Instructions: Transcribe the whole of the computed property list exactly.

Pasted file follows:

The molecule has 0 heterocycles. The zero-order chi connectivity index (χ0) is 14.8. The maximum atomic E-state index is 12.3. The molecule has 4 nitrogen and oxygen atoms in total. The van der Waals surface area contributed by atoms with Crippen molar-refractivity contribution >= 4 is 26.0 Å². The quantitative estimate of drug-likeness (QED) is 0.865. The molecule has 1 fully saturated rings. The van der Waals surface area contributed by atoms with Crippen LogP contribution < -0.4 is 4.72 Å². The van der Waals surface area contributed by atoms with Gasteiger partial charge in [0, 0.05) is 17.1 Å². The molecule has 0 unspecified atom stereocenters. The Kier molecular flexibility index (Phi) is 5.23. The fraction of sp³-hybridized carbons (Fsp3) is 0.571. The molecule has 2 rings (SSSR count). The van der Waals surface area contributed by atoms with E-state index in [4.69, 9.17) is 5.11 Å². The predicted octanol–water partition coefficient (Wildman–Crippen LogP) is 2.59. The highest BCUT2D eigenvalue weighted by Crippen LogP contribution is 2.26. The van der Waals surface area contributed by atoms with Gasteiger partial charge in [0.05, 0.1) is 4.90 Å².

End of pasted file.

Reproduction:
The molecule has 0 heterocycles. The zero-order chi connectivity index (χ0) is 14.8. The maximum atomic E-state index is 12.3. The molecule has 4 nitrogen and oxygen atoms in total. The van der Waals surface area contributed by atoms with Crippen molar-refractivity contribution >= 4 is 26.0 Å². The quantitative estimate of drug-likeness (QED) is 0.865. The molecule has 1 fully saturated rings. The van der Waals surface area contributed by atoms with Crippen LogP contribution < -0.4 is 4.72 Å². The van der Waals surface area contributed by atoms with Gasteiger partial charge in [0, 0.05) is 17.1 Å². The molecule has 0 unspecified atom stereocenters. The Kier molecular flexibility index (Phi) is 5.23. The fraction of sp³-hybridized carbons (Fsp3) is 0.571. The molecule has 2 rings (SSSR count). The van der Waals surface area contributed by atoms with E-state index in [4.69, 9.17) is 5.11 Å². The predicted octanol–water partition coefficient (Wildman–Crippen LogP) is 2.59. The highest BCUT2D eigenvalue weighted by Crippen LogP contribution is 2.26. The van der Waals surface area contributed by atoms with Gasteiger partial charge in [0.05, 0.1) is 4.90 Å².